Ligustrum japonicum 'Texanum' (Waxleaf Privet) - This is a lower and slower growing variety of Ligustrum japonicum that reaches to 9 feet tall, but is typically smaller. It is an evergreen dense, compact shrub with thick, rounded, waxy leaves that are glossy green above and lighter green underneath. Fragrant bee-attracting white flowers bloom in late spring to early summer and then are followed by blue-black berries.
Plant in sun or light shade and water regularly to occasionally. Hardy to below 15 degrees F and useful in USDA zones 7b-10. It is a good hedge candidate and can be trained to nearly any shape and generally has very low maintenance requirement. Care should be used however when pruning as shears cut the durable leaves that remain alive and visible on the plant, so it is better to be pruned and not sheared if plants are to be viewed up close.
For more information on the species, see our listing for the species at Ligustrum japonicum. Waxleaf Privet differs from the species in that it is more compact and its blunter tipped leaves are darker green, thicker and stiffer leaves, so much so that the leaves will crack instead of folding when bent over. The origins of this cultivar are a mystery, although one would presume it was selected from somewhere in Texas. We have had correspondence indicating that the plant may have originated at Otto Martin Locke Nursery a nursery in New Braunfels Texas. This nursery was founded in the late 1920s with the prior Locke generation operating under Otto Martin Locke Sr. as Comal Springs Nursery, which was founded in the late 19th century on the site his own father, Johann Joseph Locke, who was an immigrant from Prussia, had operated the first nursery in the area since before the Civil War. Another possibility is that the plant originated at Aldridge Nursery, which has operated in nearby Atascosa since 1939. We remain quite curious about this plant's origins, as it is one of the most commonly used hedge plants in California, so welcome any additional information about it. We have grown it at our nursery since we opened our gates in 1979 and it is listed as early as 1954 in that year's edition of the Sunset Western Garden Book. This early listing legitimizes the use of the Latinized cultivar name 'Texanum' since the rules prohibiting this, outlined in the International Code of Nomenclature for Cultivated Plants, did not come about until 1959.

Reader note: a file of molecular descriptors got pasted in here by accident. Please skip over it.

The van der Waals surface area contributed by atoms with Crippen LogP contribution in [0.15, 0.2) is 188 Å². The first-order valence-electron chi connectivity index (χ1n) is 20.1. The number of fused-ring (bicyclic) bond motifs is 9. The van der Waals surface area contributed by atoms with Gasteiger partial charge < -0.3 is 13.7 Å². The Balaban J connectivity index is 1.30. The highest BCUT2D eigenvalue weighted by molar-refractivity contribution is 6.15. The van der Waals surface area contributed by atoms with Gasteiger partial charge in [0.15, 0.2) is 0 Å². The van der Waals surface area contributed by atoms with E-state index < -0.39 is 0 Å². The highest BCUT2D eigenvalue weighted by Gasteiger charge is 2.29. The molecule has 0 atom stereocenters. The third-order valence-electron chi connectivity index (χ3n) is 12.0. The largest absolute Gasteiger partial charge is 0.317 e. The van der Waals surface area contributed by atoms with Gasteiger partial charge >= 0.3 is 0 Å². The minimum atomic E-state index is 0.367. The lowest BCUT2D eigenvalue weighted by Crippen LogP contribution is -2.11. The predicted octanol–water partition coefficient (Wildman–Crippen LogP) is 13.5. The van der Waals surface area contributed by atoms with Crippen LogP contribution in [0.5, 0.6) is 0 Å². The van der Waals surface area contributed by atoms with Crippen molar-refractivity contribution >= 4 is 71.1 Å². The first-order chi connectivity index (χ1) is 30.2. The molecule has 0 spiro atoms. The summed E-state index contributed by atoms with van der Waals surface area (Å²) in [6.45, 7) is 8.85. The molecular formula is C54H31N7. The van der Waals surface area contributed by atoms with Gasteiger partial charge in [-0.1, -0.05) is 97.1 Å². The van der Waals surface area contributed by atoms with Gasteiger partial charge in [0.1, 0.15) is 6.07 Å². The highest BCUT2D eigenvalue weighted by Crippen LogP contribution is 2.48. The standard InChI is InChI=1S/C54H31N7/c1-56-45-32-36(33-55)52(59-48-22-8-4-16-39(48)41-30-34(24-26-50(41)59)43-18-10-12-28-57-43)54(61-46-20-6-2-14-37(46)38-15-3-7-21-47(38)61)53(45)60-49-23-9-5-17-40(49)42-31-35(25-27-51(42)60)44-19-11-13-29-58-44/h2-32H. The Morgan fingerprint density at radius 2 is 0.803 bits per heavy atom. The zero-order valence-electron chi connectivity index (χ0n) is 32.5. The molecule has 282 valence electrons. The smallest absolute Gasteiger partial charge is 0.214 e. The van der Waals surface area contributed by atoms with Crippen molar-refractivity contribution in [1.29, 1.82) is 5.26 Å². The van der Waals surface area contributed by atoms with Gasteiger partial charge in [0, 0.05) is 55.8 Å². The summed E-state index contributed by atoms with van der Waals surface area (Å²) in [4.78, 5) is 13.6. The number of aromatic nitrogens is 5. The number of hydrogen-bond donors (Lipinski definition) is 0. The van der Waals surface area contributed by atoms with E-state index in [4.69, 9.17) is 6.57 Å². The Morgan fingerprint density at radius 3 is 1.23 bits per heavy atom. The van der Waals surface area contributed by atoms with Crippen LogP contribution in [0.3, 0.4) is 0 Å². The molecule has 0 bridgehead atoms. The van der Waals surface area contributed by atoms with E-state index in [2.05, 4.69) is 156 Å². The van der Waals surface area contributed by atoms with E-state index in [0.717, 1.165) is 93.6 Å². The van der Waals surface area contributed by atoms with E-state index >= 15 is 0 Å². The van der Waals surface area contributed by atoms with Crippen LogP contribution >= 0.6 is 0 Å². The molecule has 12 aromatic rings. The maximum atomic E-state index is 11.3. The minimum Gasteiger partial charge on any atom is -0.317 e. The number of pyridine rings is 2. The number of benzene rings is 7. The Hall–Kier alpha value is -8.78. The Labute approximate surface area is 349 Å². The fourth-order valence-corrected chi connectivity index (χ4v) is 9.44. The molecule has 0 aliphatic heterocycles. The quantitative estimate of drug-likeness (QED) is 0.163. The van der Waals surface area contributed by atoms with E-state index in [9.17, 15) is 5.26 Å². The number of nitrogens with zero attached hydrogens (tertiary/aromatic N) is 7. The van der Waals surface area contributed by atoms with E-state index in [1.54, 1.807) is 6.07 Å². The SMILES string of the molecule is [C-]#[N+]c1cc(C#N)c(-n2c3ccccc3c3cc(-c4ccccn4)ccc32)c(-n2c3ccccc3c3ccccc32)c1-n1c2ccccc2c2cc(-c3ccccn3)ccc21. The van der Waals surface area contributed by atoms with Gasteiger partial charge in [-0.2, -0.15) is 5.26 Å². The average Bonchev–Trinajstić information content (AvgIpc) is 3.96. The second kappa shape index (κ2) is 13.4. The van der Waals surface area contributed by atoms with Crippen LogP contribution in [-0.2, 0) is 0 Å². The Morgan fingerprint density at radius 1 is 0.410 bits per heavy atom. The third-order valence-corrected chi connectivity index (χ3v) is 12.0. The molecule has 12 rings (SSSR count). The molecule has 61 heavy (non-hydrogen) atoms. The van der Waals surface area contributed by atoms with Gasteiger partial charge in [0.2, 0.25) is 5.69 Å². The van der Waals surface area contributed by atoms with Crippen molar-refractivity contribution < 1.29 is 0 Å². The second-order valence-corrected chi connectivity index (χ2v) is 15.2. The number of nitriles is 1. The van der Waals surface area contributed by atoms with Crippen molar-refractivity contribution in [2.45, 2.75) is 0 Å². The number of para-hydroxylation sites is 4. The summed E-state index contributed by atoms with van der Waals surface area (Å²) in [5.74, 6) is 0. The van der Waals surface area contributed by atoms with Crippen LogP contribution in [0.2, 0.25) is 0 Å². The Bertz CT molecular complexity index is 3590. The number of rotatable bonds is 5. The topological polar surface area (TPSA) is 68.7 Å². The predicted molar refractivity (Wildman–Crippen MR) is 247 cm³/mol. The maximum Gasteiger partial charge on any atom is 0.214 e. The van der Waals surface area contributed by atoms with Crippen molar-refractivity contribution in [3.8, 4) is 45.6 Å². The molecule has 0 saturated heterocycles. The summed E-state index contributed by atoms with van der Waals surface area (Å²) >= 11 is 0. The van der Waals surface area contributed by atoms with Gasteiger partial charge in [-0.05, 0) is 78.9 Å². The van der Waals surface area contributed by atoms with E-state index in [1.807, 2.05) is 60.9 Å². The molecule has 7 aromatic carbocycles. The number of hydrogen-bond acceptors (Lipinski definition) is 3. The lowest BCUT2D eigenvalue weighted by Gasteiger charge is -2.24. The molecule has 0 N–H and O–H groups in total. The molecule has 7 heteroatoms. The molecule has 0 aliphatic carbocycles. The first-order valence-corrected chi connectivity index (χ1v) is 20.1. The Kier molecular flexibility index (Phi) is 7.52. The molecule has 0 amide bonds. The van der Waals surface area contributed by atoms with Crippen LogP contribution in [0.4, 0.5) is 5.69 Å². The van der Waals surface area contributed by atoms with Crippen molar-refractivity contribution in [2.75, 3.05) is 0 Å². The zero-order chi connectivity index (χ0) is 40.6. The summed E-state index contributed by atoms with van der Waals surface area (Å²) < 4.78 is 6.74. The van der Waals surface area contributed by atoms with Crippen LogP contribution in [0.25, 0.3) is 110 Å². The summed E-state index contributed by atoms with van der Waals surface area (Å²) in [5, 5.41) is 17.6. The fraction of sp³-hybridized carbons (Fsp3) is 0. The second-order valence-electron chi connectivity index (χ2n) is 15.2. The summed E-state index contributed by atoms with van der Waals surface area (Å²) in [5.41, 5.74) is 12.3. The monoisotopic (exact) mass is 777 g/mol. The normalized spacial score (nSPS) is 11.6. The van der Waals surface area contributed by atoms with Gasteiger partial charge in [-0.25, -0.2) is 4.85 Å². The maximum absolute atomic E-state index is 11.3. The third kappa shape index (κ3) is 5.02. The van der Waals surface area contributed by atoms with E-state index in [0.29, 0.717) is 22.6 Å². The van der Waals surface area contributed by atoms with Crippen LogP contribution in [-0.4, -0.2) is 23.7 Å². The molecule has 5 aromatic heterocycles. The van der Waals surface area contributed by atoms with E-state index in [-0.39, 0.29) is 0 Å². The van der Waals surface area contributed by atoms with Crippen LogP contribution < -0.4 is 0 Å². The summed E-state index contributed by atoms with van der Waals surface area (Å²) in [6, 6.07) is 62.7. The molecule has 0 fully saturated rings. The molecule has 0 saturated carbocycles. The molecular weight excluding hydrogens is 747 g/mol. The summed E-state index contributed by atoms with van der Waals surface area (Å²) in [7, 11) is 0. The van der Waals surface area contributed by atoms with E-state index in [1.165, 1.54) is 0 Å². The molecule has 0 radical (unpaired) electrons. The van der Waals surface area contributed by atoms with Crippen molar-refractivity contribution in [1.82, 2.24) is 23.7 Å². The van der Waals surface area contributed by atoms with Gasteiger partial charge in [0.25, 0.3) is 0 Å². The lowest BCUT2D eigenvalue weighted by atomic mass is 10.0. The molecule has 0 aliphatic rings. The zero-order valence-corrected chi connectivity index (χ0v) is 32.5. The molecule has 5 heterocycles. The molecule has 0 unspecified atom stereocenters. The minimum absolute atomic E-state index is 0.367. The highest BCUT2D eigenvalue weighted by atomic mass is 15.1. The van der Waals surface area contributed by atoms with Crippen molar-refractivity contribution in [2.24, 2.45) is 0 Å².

The information about Ligustrum japonicum 'Texanum' displayed on this page is based on research conducted in our nursery library and from online sources we consider reliable. We will also relate those observations made of this plant as it grows in our nursery gardens and in other gardens that we have visited, as well how the crops have performed in containers in our nursery field. We will also incorporate comments we receive from others and welcome hearing from anyone who has additional information, particularly when they share cultural information that would aid others in growing it.